13 Times When Being Cheap Costs You More
I'd like to consider myself thrifty, but others might think I'm a cheapskate. I admit that I shop at the Salvation Army on 9th Street SE frequently. I occasionally buy things used
(cars, clothes, etc.) to save money, but there are times when quality supercedes saving a few bucks, like a great steak dinner vs. chicken nuggets or a quality pair of shoes).
People who are good with money know that being cheap often ends up costing you MORE in the long run. Here's a list of 13 times when you should pay extra for quality, in order to SAVE money later.
1. Cookware. Cheap pots and pans don't last, and they don't cook well. You might pay several times as much for expensive pots, but they'll last forever.
2. Car maintenance. Cars break down a lot earlier if you don't take care of them. You can save thousands a year by making a car last longer, and you can also sell it for more later, if you can show you've done all the recommended maintenance.
3. Furniture. Solid wood furniture lasts just about forever. With IKEA furniture, you're lucky to make it through the first month.
4. Knives. The cheap ones lose their edge right away. Quality knives stay sharp longer, and you can keep sharpening them for a lifetime.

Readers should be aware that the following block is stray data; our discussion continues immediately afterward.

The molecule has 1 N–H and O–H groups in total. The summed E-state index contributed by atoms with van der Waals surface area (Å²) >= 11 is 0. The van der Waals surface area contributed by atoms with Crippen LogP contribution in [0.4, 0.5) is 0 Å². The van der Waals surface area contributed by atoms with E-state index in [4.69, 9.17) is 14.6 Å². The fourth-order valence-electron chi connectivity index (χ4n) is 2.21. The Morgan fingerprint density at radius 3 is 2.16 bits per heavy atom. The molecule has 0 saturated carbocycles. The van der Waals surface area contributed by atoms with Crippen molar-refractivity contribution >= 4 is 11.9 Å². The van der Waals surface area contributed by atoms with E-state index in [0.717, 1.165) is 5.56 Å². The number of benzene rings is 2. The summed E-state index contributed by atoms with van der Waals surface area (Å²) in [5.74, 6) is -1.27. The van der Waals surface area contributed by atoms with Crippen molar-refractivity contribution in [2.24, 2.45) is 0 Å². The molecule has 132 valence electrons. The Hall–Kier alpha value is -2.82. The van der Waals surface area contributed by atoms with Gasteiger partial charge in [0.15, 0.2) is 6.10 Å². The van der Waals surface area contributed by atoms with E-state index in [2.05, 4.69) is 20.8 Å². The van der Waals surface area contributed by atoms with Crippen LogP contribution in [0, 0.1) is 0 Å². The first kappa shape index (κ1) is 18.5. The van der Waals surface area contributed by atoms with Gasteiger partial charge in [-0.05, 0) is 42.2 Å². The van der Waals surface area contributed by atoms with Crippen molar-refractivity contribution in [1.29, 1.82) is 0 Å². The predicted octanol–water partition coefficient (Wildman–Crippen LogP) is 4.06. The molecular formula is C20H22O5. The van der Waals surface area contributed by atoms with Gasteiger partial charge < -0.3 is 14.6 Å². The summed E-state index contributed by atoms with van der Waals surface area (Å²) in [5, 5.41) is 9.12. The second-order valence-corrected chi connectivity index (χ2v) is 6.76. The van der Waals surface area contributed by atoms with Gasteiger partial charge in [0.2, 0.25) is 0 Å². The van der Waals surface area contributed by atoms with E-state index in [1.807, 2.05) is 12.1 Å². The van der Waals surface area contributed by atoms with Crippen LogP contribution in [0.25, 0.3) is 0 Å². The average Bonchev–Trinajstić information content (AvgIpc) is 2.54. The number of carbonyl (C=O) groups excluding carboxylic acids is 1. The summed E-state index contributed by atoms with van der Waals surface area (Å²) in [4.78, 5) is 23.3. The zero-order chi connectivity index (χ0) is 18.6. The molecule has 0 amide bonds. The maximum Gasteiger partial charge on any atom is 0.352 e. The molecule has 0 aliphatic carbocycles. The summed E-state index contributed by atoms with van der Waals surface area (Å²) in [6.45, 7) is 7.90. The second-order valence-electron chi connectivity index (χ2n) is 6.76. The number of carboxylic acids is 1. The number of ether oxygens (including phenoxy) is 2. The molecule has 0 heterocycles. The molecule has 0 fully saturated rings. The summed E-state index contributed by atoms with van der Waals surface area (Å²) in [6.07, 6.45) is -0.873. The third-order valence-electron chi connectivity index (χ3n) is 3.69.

5. Hair conditioner. Cheap shampoo is okay, but cheap conditioner can be worse than none at all.
6. Shoes. Quality shoes pay for themselves by lasting longer. But cheap shoes can be EXTREMELY expensive if they cause foot problems because they don't fit well.
7. Paint. Cheap paint doesn't cover as well, so you end up using two coats. Two gallons of cheap paint cost more than one gallon of good paint . . . and it takes more than twice as long to put on two coats, because you'll wait for the first coat to dry.
8. Clothing. If you're dressing for fashion, you can wear anything, because you only need it to last for a few months. For classic stuff like hoodies and sport coats, spend more and keep it as long as possible.
9. Exterior housing materials. Siding, shingles, paint and windows should all be high quality. Especially if you live in a place where it rains a lot.
10. Blenders. You can get any old blender for $15, but the blades and the motor won't last. Especially if you're into smoothies or frozen margaritas.
11. Children's toys. Wooden blocks and durable toys like Legos will actually be around long enough for your kids to outgrow them. Most toys off the shelf at big box stores are pretty much built to break on the day after Christmas.
12. Bed sheets. The cheap ones get uncomfortable after a few washes, and they lose their color quickly.
13. Energy efficiency upgrades. Pay more for good windows and modern appliances. They'll pay for themselves in savings on your utility bill within a few years, and they'll last for 15 years or more. (Business Insider)